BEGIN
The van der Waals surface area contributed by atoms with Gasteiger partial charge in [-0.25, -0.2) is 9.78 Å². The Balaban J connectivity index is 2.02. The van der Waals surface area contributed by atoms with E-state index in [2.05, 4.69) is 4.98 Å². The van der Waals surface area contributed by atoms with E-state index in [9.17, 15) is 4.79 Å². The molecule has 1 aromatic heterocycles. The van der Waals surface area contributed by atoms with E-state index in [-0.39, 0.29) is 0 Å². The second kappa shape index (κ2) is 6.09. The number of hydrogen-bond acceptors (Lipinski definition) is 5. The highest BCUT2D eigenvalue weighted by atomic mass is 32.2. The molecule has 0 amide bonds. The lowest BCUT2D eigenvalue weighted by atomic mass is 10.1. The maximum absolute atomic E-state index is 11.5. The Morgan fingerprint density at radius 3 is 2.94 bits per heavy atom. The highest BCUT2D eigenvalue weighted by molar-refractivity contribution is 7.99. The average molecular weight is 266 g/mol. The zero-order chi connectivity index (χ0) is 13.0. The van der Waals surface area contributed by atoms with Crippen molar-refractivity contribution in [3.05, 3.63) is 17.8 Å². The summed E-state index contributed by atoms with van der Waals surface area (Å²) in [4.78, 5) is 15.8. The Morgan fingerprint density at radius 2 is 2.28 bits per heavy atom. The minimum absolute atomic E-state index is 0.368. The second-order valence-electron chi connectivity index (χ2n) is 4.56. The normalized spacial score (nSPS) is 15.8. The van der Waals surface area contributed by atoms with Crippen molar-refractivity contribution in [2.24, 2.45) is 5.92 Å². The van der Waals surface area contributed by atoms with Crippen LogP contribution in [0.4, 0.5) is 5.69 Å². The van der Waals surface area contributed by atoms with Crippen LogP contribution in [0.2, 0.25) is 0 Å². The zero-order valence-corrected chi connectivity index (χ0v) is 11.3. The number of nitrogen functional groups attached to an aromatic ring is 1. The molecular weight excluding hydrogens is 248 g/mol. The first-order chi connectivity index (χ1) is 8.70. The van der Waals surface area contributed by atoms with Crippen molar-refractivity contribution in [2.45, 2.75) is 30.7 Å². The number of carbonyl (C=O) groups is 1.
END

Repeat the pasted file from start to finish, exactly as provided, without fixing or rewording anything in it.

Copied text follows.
The van der Waals surface area contributed by atoms with Gasteiger partial charge in [-0.25, -0.2) is 9.78 Å². The Balaban J connectivity index is 2.02. The van der Waals surface area contributed by atoms with E-state index in [2.05, 4.69) is 4.98 Å². The van der Waals surface area contributed by atoms with E-state index in [9.17, 15) is 4.79 Å². The molecule has 1 aromatic heterocycles. The van der Waals surface area contributed by atoms with E-state index in [-0.39, 0.29) is 0 Å². The second kappa shape index (κ2) is 6.09. The number of hydrogen-bond acceptors (Lipinski definition) is 5. The highest BCUT2D eigenvalue weighted by atomic mass is 32.2. The molecule has 0 amide bonds. The lowest BCUT2D eigenvalue weighted by atomic mass is 10.1. The maximum absolute atomic E-state index is 11.5. The Morgan fingerprint density at radius 3 is 2.94 bits per heavy atom. The highest BCUT2D eigenvalue weighted by molar-refractivity contribution is 7.99. The average molecular weight is 266 g/mol. The zero-order chi connectivity index (χ0) is 13.0. The van der Waals surface area contributed by atoms with Crippen molar-refractivity contribution in [3.05, 3.63) is 17.8 Å². The summed E-state index contributed by atoms with van der Waals surface area (Å²) in [4.78, 5) is 15.8. The Morgan fingerprint density at radius 2 is 2.28 bits per heavy atom. The minimum absolute atomic E-state index is 0.368. The second-order valence-electron chi connectivity index (χ2n) is 4.56. The normalized spacial score (nSPS) is 15.8. The van der Waals surface area contributed by atoms with Crippen molar-refractivity contribution in [2.24, 2.45) is 5.92 Å². The van der Waals surface area contributed by atoms with Crippen LogP contribution in [0.4, 0.5) is 5.69 Å². The van der Waals surface area contributed by atoms with Crippen LogP contribution in [0.2, 0.25) is 0 Å². The zero-order valence-corrected chi connectivity index (χ0v) is 11.3. The number of nitrogen functional groups attached to an aromatic ring is 1. The molecular weight excluding hydrogens is 248 g/mol. The first-order chi connectivity index (χ1) is 8.70. The van der Waals surface area contributed by atoms with Crippen molar-refractivity contribution in [2.45, 2.75) is 30.7 Å². The number of carbonyl (C=O) groups is 1.